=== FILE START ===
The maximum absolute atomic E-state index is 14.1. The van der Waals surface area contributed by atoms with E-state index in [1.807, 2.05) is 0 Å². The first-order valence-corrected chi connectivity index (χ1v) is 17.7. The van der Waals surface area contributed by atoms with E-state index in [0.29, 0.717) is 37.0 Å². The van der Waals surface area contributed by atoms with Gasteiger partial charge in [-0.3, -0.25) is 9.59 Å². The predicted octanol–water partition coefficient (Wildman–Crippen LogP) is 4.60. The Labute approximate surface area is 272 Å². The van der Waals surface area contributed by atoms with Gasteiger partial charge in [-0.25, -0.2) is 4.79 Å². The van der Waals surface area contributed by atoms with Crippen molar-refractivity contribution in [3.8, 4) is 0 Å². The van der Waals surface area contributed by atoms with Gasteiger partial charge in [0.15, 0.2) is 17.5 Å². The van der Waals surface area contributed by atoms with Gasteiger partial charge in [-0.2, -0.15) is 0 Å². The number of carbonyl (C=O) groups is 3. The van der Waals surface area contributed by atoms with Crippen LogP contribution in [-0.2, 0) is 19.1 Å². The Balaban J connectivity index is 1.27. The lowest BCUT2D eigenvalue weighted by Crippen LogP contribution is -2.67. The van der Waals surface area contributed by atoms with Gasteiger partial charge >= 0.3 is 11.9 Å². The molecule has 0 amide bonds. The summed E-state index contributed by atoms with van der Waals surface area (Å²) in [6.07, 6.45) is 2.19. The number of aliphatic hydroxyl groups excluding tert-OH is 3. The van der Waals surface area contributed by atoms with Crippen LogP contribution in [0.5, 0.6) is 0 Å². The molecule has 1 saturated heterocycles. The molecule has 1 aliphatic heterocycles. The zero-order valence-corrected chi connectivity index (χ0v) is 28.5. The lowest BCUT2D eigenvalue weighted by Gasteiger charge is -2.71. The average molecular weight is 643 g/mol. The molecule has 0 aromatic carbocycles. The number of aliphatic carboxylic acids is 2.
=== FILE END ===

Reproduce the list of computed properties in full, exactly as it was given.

The maximum absolute atomic E-state index is 14.1. The van der Waals surface area contributed by atoms with E-state index in [1.807, 2.05) is 0 Å². The first-order valence-corrected chi connectivity index (χ1v) is 17.7. The van der Waals surface area contributed by atoms with E-state index in [0.29, 0.717) is 37.0 Å². The van der Waals surface area contributed by atoms with Gasteiger partial charge in [-0.3, -0.25) is 9.59 Å². The predicted octanol–water partition coefficient (Wildman–Crippen LogP) is 4.60. The Labute approximate surface area is 272 Å². The van der Waals surface area contributed by atoms with Gasteiger partial charge in [-0.25, -0.2) is 4.79 Å². The van der Waals surface area contributed by atoms with Crippen molar-refractivity contribution in [3.8, 4) is 0 Å². The van der Waals surface area contributed by atoms with Gasteiger partial charge in [0.15, 0.2) is 17.5 Å². The van der Waals surface area contributed by atoms with Gasteiger partial charge in [-0.2, -0.15) is 0 Å². The number of carbonyl (C=O) groups is 3. The van der Waals surface area contributed by atoms with Crippen LogP contribution in [-0.2, 0) is 19.1 Å². The Balaban J connectivity index is 1.27. The lowest BCUT2D eigenvalue weighted by Crippen LogP contribution is -2.67. The van der Waals surface area contributed by atoms with Gasteiger partial charge >= 0.3 is 11.9 Å². The molecule has 0 amide bonds. The summed E-state index contributed by atoms with van der Waals surface area (Å²) in [6.07, 6.45) is 2.19. The number of aliphatic hydroxyl groups excluding tert-OH is 3. The van der Waals surface area contributed by atoms with Crippen LogP contribution in [0.5, 0.6) is 0 Å². The molecule has 1 saturated heterocycles. The molecule has 1 aliphatic heterocycles. The zero-order valence-corrected chi connectivity index (χ0v) is 28.5. The lowest BCUT2D eigenvalue weighted by Gasteiger charge is -2.71. The average molecular weight is 643 g/mol. The molecule has 0 aromatic carbocycles. The number of aliphatic carboxylic acids is 2.